When opportunity knocks, it’s probably a good idea to answer. For stand-up comic Andy Benedetti, who stands at about 6 feet 8 inches, going through that door sometimes requires a bit of maneuvering.
Benedetti is a 25-year-old father, husband, and longtime Santa Clarita resident. When asked exactly how long he’s lived in the SCV, Benedetti replied, “I was born, raised, and I died here.”
But after having his child at the age of 23, Benedetti had a realization.
“I thought, ‘It’s now or never.’ I was (either) going to be the dad who never made it and embarrasses his kids, or I was going to be the dad that embarrasses his kids with his stupid jokes.”
Since then, Benedetti quit his job to pursue his dream of becoming a stand-up comedian, and has been a regular performer for the local Garage Chronicles standup comedy series.
Although Benedetti has only been performing stand-up for a little over two years, he’s had his fair share of eclectic encounters. While performing at an open mic in Northern California, Benedetti was interrupted by the host immediately after starting his set.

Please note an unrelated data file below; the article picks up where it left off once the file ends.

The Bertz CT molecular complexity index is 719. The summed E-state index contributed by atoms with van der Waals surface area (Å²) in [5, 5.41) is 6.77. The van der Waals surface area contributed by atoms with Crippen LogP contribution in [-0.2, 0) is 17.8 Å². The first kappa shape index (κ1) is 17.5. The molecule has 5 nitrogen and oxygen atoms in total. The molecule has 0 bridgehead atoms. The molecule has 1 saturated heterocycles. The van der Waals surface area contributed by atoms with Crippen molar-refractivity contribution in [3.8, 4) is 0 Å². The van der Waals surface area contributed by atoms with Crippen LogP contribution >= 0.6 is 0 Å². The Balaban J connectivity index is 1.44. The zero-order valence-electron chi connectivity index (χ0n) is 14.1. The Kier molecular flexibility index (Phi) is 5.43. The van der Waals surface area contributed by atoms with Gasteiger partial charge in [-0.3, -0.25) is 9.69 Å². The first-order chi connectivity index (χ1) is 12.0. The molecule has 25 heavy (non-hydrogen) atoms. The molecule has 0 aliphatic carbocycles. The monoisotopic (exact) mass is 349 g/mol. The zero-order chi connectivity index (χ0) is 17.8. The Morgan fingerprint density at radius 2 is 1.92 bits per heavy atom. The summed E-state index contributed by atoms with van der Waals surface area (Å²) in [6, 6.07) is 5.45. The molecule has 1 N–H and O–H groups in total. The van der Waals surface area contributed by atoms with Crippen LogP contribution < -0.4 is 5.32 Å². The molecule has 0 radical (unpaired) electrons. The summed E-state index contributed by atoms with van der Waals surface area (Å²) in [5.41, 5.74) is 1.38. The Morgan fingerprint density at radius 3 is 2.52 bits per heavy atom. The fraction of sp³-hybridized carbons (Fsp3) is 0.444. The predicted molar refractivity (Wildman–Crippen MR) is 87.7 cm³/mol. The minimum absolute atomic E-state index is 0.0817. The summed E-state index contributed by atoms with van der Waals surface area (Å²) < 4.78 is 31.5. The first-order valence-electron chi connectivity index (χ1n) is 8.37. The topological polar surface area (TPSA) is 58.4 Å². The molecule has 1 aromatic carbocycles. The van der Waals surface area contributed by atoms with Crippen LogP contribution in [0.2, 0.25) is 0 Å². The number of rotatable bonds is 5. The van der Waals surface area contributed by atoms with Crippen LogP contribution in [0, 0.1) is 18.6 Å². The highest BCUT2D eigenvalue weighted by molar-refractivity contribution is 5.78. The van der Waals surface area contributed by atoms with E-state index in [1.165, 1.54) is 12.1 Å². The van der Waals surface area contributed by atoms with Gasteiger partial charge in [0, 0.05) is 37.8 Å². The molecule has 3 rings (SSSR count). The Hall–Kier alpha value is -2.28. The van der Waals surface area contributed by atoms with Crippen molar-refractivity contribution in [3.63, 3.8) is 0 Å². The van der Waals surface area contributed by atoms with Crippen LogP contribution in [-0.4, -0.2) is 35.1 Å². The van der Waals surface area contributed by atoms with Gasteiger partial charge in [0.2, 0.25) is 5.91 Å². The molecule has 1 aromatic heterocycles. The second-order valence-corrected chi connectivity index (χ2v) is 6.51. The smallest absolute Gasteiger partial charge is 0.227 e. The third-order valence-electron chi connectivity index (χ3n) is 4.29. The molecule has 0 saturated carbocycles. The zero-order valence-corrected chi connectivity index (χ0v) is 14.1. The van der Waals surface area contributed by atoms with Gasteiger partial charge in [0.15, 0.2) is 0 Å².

“He says, ‘I don’t mean to stop you, but this guy wants to say something right now.’ Then, he’s like, ‘You can just sit down in a chair behind him on stage.’”
A Caucasian man with dreadlocks then proceeded to take the microphone from Benedetti and tell the audience that he was originally from Spain, but was kidnapped while working on an illegal marijuana farm. He then started to beg for his life, and asked if someone in the audience could give him a ride to the airport.
“A woman in the audience eventually stood up and said, ‘Javier, enough!’ I guess it was his girlfriend. After they left, I had to perform stand-up,” Benedetti said.
Aside from rogue men with dreadlocks interrupting his set, there have been other obstacles Benedetti has faced while chasing his dream.
“First, you’ve got to find the time. I have a family, and I go to college. I am a stay-at-home dad, so I’m taking care of the house while going to school and doing comedy,” Benedetti said. “Then, you have to go there and you have to try. You have to connect with strangers who came out to laugh, or bar patrons who just wanted to drink and are now being forced to listen to comedy. Most of the time, its open mic-ers waiting for their turn to talk.”
Still, even through time constraints and unruly audiences, comedy remains one of the most important parts of Benedetti’s life.
“I want to make a living doing stand-up comedy,” Benedetti said. “I really just want to be a master at this.”
Benedetti will be performing at Green Tower Games at 10 p.m. July 28, and he will also be headlining at the Pasadena Ice House